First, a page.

Exact causes of anxiety aren’t fully understood, but like with all illnesses and conditions, there are common denominators. Life experiences, such as traumatic events, can trigger anxiety disorders, especially if they are already prone to the condition. Inherited traits are another commonly noted factor.
Underlying health issues can bring on varying levels of anxiety. Sometimes signs and symptoms of an illness can be the driving force that indicates a physical problem and prompts a check-up that results in a diagnosis.
Medical problems commonly linked to anxiety include:
- Cardiovascular disease (heart disease)
- Hyperthyroidism and other thyroid problems
- Respiratory disorders, such as chronic obstructive pulmonary disease (COPD) and asthma
- Chronic pain
- Irritable bowel syndrome
- Rare tumours (particularly those that produce 'fight or flight' hormones)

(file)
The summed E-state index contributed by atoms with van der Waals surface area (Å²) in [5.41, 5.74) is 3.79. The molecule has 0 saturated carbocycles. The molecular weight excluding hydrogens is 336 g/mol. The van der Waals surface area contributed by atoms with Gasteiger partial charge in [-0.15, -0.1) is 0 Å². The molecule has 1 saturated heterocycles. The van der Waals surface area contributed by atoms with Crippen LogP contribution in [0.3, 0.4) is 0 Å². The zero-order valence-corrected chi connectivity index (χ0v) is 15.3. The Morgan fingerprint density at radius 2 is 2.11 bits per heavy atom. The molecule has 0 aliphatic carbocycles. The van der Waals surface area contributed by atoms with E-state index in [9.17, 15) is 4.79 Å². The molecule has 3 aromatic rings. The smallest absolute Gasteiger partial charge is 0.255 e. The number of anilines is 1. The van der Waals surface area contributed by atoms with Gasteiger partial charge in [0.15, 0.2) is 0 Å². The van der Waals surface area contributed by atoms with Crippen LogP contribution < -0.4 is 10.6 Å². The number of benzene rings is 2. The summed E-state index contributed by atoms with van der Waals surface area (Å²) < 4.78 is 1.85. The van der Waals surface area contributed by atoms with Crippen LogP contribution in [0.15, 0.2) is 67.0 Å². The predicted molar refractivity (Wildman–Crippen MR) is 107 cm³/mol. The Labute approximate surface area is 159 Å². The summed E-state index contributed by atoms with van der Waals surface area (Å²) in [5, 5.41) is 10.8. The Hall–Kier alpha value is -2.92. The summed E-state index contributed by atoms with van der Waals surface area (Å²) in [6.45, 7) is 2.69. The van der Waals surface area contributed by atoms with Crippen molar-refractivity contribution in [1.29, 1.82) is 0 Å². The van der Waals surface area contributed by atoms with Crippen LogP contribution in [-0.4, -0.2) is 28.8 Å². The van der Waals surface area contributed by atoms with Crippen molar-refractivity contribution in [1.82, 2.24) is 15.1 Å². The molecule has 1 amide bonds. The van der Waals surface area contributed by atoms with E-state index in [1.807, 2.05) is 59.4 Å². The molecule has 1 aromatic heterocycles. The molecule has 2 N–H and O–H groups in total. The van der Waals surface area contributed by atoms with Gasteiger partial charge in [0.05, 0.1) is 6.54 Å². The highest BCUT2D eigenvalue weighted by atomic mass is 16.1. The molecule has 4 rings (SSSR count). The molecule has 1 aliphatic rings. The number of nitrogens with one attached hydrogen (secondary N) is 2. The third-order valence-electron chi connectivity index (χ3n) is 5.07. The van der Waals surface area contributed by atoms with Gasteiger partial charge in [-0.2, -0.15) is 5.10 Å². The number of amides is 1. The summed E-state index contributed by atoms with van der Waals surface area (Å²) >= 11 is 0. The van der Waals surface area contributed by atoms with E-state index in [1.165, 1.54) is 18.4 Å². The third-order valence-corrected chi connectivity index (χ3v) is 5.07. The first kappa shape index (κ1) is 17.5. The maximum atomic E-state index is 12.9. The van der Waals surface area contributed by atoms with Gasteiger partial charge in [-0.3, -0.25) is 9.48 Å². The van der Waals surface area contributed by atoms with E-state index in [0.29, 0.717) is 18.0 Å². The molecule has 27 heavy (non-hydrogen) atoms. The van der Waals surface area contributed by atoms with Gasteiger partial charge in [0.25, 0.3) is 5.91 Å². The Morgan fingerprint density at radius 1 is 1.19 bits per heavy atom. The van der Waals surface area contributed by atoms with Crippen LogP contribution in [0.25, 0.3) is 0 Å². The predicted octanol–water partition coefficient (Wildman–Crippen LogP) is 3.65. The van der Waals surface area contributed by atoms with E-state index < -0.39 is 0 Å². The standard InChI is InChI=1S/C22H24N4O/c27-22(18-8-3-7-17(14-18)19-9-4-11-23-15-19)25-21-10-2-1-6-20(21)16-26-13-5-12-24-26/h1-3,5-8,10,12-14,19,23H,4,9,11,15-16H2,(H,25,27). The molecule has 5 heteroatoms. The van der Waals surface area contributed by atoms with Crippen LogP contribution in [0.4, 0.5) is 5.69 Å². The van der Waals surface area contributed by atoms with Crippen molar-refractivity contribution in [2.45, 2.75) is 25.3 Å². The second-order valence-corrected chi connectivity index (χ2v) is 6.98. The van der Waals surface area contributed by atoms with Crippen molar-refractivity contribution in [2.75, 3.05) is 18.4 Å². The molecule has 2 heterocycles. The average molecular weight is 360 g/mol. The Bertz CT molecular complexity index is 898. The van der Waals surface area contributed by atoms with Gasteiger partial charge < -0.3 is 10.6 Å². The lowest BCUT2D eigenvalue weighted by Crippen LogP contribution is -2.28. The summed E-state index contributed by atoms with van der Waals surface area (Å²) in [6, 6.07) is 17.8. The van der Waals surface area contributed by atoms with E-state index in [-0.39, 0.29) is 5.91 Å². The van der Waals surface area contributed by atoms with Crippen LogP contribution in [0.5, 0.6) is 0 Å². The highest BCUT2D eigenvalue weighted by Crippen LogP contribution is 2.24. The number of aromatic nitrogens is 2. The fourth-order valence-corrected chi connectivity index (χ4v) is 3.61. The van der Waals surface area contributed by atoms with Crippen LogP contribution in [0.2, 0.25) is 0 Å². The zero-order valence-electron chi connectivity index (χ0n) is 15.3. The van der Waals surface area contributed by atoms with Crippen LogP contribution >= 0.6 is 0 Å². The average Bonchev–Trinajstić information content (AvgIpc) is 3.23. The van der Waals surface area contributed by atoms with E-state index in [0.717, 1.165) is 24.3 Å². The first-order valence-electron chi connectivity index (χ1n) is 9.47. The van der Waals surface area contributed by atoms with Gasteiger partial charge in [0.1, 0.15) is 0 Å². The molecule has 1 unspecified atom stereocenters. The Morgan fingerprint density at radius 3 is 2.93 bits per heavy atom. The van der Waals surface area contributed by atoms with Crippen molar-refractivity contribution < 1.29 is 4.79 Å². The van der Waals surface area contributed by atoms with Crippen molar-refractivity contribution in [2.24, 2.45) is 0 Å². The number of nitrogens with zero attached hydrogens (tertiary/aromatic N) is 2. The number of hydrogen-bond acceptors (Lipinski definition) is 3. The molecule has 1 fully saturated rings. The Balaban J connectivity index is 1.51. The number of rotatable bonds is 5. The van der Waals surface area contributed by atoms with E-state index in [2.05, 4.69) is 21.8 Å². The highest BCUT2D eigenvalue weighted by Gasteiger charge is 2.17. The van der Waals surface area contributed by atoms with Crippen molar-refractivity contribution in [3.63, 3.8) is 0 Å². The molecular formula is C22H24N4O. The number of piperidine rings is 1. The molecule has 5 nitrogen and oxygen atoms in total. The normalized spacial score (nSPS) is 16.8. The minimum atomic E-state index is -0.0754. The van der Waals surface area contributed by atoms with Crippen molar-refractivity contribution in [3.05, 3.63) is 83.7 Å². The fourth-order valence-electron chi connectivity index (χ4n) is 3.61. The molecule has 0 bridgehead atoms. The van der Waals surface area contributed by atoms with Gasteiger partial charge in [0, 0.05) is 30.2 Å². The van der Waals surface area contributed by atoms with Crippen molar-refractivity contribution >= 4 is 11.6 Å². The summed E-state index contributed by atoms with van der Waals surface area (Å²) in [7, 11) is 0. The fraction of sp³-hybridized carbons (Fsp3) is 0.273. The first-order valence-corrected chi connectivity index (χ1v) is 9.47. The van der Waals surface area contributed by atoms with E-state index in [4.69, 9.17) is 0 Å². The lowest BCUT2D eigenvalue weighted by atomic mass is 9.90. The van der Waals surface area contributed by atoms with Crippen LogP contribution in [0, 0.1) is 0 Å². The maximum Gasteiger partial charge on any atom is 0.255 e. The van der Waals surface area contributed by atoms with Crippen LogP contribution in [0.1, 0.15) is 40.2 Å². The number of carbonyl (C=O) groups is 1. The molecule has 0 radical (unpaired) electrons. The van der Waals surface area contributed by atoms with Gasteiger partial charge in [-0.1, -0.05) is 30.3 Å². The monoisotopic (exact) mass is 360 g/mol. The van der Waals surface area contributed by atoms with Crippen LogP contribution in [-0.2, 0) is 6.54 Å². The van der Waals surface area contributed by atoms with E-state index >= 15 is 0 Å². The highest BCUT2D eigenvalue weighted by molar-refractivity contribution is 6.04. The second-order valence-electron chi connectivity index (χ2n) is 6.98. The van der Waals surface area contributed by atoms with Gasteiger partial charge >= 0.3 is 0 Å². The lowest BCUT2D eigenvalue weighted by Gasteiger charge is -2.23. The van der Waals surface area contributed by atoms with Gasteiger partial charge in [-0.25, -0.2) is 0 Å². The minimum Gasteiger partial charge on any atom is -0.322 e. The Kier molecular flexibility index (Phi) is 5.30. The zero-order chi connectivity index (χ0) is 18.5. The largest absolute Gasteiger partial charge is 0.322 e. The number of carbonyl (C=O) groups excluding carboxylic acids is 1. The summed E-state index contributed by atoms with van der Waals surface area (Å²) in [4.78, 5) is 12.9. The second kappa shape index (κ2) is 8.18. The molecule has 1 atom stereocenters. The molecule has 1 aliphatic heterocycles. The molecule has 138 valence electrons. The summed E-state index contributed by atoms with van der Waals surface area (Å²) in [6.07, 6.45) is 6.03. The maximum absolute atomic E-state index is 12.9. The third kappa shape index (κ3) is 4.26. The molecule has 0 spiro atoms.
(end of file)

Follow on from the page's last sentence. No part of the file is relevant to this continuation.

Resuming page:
As with any other brain-related illness, anxiety disorders are triggered by problems in the functioning of the brain circuits which regulate emotions such as fear. Severe or long-lasting stress changes the way nerve cells within these circuits transmit information within the brain (from one region to another).
Changes in certain brain structures which control memories, especially when linked with strong emotions, can also trigger anxiety disorders. Anxiety disorders can run in families, and it’s commonly noted that these can be inherited from one or both parents, in a similar way to any other genetic condition (for instance a genetic risk for heart disease or cancer).
Particularly those with an inherited susceptibility to an anxiety disorder, environmental factors (a trauma or significant event) can trigger the illness.